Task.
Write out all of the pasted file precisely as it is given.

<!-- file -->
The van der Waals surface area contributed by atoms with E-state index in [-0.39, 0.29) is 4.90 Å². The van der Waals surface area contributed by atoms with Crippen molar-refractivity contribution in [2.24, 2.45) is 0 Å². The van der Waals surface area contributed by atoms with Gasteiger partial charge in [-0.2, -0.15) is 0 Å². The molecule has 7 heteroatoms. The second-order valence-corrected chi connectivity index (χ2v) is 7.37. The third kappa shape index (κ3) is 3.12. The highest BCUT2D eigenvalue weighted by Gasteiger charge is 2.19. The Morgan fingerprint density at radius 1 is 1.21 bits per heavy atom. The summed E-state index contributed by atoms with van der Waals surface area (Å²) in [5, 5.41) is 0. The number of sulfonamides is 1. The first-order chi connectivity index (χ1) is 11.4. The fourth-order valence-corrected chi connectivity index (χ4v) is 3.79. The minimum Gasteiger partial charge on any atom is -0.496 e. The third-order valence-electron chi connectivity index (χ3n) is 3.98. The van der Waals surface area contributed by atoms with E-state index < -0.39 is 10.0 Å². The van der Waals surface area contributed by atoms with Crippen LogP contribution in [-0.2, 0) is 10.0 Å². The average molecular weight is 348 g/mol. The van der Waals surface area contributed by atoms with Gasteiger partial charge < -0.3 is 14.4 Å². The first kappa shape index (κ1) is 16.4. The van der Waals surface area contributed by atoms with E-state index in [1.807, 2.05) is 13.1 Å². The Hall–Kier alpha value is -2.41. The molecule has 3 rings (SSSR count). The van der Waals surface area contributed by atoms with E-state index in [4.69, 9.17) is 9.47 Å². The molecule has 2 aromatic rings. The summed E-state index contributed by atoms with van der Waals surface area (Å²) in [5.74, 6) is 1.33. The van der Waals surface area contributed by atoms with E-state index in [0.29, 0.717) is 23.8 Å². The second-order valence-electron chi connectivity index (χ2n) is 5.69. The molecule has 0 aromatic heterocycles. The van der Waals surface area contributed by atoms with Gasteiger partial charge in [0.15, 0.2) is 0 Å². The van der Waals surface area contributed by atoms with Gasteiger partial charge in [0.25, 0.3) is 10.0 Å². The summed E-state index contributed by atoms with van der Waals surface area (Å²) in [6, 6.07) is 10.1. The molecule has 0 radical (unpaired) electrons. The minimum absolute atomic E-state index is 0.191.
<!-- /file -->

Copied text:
The van der Waals surface area contributed by atoms with E-state index in [-0.39, 0.29) is 4.90 Å². The van der Waals surface area contributed by atoms with Crippen molar-refractivity contribution in [2.24, 2.45) is 0 Å². The van der Waals surface area contributed by atoms with Gasteiger partial charge in [-0.2, -0.15) is 0 Å². The molecule has 7 heteroatoms. The second-order valence-corrected chi connectivity index (χ2v) is 7.37. The third kappa shape index (κ3) is 3.12. The highest BCUT2D eigenvalue weighted by Gasteiger charge is 2.19. The Morgan fingerprint density at radius 1 is 1.21 bits per heavy atom. The summed E-state index contributed by atoms with van der Waals surface area (Å²) in [5, 5.41) is 0. The number of sulfonamides is 1. The first-order chi connectivity index (χ1) is 11.4. The fourth-order valence-corrected chi connectivity index (χ4v) is 3.79. The minimum Gasteiger partial charge on any atom is -0.496 e. The third-order valence-electron chi connectivity index (χ3n) is 3.98. The van der Waals surface area contributed by atoms with E-state index < -0.39 is 10.0 Å². The van der Waals surface area contributed by atoms with Crippen LogP contribution in [-0.2, 0) is 10.0 Å². The average molecular weight is 348 g/mol. The van der Waals surface area contributed by atoms with Gasteiger partial charge < -0.3 is 14.4 Å². The first kappa shape index (κ1) is 16.4. The van der Waals surface area contributed by atoms with E-state index in [1.807, 2.05) is 13.1 Å². The Hall–Kier alpha value is -2.41. The molecule has 3 rings (SSSR count). The van der Waals surface area contributed by atoms with E-state index in [4.69, 9.17) is 9.47 Å². The molecule has 2 aromatic rings. The summed E-state index contributed by atoms with van der Waals surface area (Å²) in [5.74, 6) is 1.33. The van der Waals surface area contributed by atoms with E-state index in [0.29, 0.717) is 23.8 Å². The second-order valence-electron chi connectivity index (χ2n) is 5.69. The molecule has 0 aromatic heterocycles. The van der Waals surface area contributed by atoms with Gasteiger partial charge in [0.15, 0.2) is 0 Å². The van der Waals surface area contributed by atoms with Gasteiger partial charge in [0.25, 0.3) is 10.0 Å². The summed E-state index contributed by atoms with van der Waals surface area (Å²) in [6, 6.07) is 10.1. The molecule has 0 radical (unpaired) electrons. The minimum absolute atomic E-state index is 0.191.